In a new report, Greenpeace UK points out that the Intergovernmental Panel on Climate Change (IPCC) estimates between 500 and 3,600 million metric tons of CO₂ could be removed annually through planting new forests by 2050.
British Airways operator International Airlines Group and Italian oil company Eni each claim they’ll offset 30 million metric tons per year by then. That could be as much as 12% of the IPCC’s projection, Greenpeace warns.
The IPCC also estimates that there’s only about 500 million hectares of land left that can be dedicated to new forests for carbon capture. Royal Dutch Shell Plc alone, Greenpeace says, has proposed planting a tenth of that amount to achieve its net-zero target.
Some company plans look even worse when you consider their industries. For example, power generation has long been considered so easy to decarbonize with wind and solar that the IPCC and the International Energy Agency assume it can get to zero emissions without any CDR. That that hasn’t stopped U.S. electricity companies like Duke Energy Corp and Southern Co. from planning to offset the equivalent of 5% and 10% respectively of their current annual emissions with CDR.
In a way, this is a problem of the scientific community’s own making. CDR features in virtually every pathway laid out in IPCC reports to keeping global warming to well below 2 or 1.5 degrees Celsius. Some of the roadmaps assume amounts of negative emissions that vastly exceed the best estimates of what’s economically feasible.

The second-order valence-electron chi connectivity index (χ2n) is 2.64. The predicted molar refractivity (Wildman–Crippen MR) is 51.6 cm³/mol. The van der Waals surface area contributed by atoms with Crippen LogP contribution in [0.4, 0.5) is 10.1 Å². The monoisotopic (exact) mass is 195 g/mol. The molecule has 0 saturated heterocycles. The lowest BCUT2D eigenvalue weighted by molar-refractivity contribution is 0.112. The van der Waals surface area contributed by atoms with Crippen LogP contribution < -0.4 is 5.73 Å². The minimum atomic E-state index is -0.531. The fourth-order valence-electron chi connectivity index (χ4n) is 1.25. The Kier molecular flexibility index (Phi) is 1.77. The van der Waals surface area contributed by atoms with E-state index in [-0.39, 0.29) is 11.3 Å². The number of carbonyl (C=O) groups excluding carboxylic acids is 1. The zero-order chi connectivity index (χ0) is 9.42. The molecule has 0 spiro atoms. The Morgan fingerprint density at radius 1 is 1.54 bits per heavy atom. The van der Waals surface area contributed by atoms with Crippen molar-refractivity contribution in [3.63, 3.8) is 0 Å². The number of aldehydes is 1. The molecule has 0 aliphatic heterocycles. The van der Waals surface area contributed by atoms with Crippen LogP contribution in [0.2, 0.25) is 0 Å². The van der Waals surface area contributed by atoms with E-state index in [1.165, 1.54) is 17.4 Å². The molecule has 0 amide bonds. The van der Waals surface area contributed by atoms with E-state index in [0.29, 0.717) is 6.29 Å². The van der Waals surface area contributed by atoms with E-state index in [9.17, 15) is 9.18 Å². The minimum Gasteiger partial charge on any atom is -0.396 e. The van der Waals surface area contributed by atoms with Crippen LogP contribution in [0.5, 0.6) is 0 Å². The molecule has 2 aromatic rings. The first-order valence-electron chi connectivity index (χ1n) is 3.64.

Researchers have been critical of these pathways’ reliance on carbon capture for years now. A paper by Kevin Anderson and Glen Peters published in 2016 titled “The Trouble with Negative Emissions” has had almost 500 citations, according to Google Scholar. The same year, climate scientist James Hansen warned that negative emissions had “spread like a cancer” in the climate scenarios.
Few dispute that negative emissions will be needed, and not all plans that include negative emissions look irresponsible. Some emissions – like those produced by heavy industry and transport – will be so difficult to cut that researchers and policymakers believe they should get priority in using CDR to mitigate their climate impact. And not all companies with net zero plans are grasping for more than their share. Steel producer ThyssenKrupp AG aims to produce carbon-neutral steel by 2050, and shipping company A.P. Moller-Maersk A/S says it will have carbon neutral ships within a decade without offsets.